... Ms. Razeq emailed me to ask if I would be willing to come and speak to her students about the proposed concealed carry law in Illinois, after she had been unable to find another pro gun person who was willing to do so. I emailed her back, and expressed possible interest in speaking to her class if she remained unable to find a speaker (I’ve never appeared as a pro gun speaker and therefore would prefer to have someone more experienced do the job if possible, not to mention that I’m rather busy at the moment with school, work, and preparing for the bar exam). Ms. Razeq politely emailed me back, said that she had found a pro gun rights speaker - but that the school was unwilling to allow any pro gun rights speaker to come speak to her class, out of concern for how the parents would react. The school said that only the anti gun rights speaker from the Million Mom March (an anti gun group) could come speak to the class, although Ms. Razeq (who is not an expert in the pro gun rights area) could offer her opinions. I emailed Ms. Razeq back, and explained that having a one-sided indoctrination session with the anti gun rights speaker would be a disservice to the students as well as the society in which those 11th graders would soon be voters. Unfortunately, she politely dismissed my concerns and decided to go ahead with plan of allowing the anti gun speaker to lecture to her class, while denying anyone from the pro gun rights side of the debate a chance to do the same. [emphasis added] ...

Comment: A follow-up article indicates that the school has canceled the anti-gun presentation due to numerous complaints about fairness. You wonder, however, how many of these anti-gun presentations go on below the radar, in schools across the nation.

[United Kingdom] Ad for new film banned for "glorifying" gun use:
A television advert for the DVD release of Angelina Jolie's film Wanted has been banned for "glorifying" gun use.

The Advertising Standards Authority (ASA) ruled that the commercial gave the impression that "using guns was sexy and glamorous".

Makers Universal Pictures have been told the advert cannot be shown again in its current form, and is unsuitable to be seen by older children.

One complaint from a member of the public was received by the ASA. [emphasis added]

The complainant said the promotion glamorised guns and claimed it was unsuitable to be shown early on a Saturday morning when children were likely to be watching. ...

Comment: Those evil, sexy guns! Note that a single complaint from one person was all it took to get the ad banned.

Columnist asks: Are we shadow boxing on gun rights?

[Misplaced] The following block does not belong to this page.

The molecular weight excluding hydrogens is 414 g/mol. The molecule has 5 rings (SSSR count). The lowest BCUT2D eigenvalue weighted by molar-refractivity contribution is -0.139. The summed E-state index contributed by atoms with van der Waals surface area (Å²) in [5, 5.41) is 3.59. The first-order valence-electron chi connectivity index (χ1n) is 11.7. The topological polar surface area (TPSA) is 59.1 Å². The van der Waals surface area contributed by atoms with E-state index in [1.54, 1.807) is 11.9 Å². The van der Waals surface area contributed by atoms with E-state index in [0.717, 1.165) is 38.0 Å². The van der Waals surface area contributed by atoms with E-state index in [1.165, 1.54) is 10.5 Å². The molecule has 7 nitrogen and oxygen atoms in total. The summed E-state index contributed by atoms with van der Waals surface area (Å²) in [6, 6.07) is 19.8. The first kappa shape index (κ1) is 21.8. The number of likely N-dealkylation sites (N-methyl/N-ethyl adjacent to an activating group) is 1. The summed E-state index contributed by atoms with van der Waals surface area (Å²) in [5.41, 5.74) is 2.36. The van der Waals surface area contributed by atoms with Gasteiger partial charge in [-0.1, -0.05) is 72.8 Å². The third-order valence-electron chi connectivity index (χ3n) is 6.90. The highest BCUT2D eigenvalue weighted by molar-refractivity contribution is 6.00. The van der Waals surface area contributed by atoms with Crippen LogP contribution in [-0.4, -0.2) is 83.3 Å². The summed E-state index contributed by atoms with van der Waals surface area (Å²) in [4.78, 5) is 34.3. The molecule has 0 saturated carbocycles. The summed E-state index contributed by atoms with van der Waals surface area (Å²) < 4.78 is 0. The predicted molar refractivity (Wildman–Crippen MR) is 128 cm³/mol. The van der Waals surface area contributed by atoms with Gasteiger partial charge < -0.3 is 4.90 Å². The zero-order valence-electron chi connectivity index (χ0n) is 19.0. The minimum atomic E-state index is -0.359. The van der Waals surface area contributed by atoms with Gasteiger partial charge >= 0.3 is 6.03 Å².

... It seems that when it comes to guns, the administration dodges and weaves, advances and retreats. There are two ways we could see that: As ineptitude, in which Obama isn’t capable of keeping his people marching to the same tune …

… or as disingenuity, in which administration henchmen launch little, plausibly deniable, trial balloons.

What if, for example, Obama or Holder or the ever-partisan Rahm Emanuel decided that they would make us chase shadows for awhile? Perhaps make us seem to cry “wolf” enough times that when the onslaught really comes, fewer people will be listening.

That’s just conjecture, of course. But one thing is certain: At some point, the jab will come at you from the shadows. When it does, you’d better have your guard up.

[D.C.] Mayor Fenty says bite the bullet to get D.C. a House vote:
Mayor Adrian M. Fenty said he believes that District residents support pushing a voting rights bill through Congress even if it means the city's gun control laws would be weakened by an amendment being offered by gun rights supporters.

In an interview with The Washington Post this week, Fenty (D) said that it would be a "tough call" to accept an amendment to the bill and that he hopes the city "won't have to make that choice."
"Hopefully, it will be resolved, and I think there's a couple of strategies in play," Fenty said during an interview for "Voices of Power," a Post online series about Washington power players. "But if we had to make that call on a close margin, I do believe a majority of District residents say: 'Give us the vote. Give us the vote, and we hate this gun law, but we'll find a way to get rid of that if necessary.' "

The mayor's position appeared to differ from that of several D.C. Council members, who have questioned whether the city should support the legislation if it means loosening the firearms restrictions. The Senate already has approved a similar D.C. vote bill with an amendment that would overturn the gun control laws. The council passed a resolution opposing the move.

"I strongly disagree," said council member Phil Mendelson (D-At Large). "He is under-appreciating the severity of the amendment. A lot of work is being done to get the amendment off the bill." ...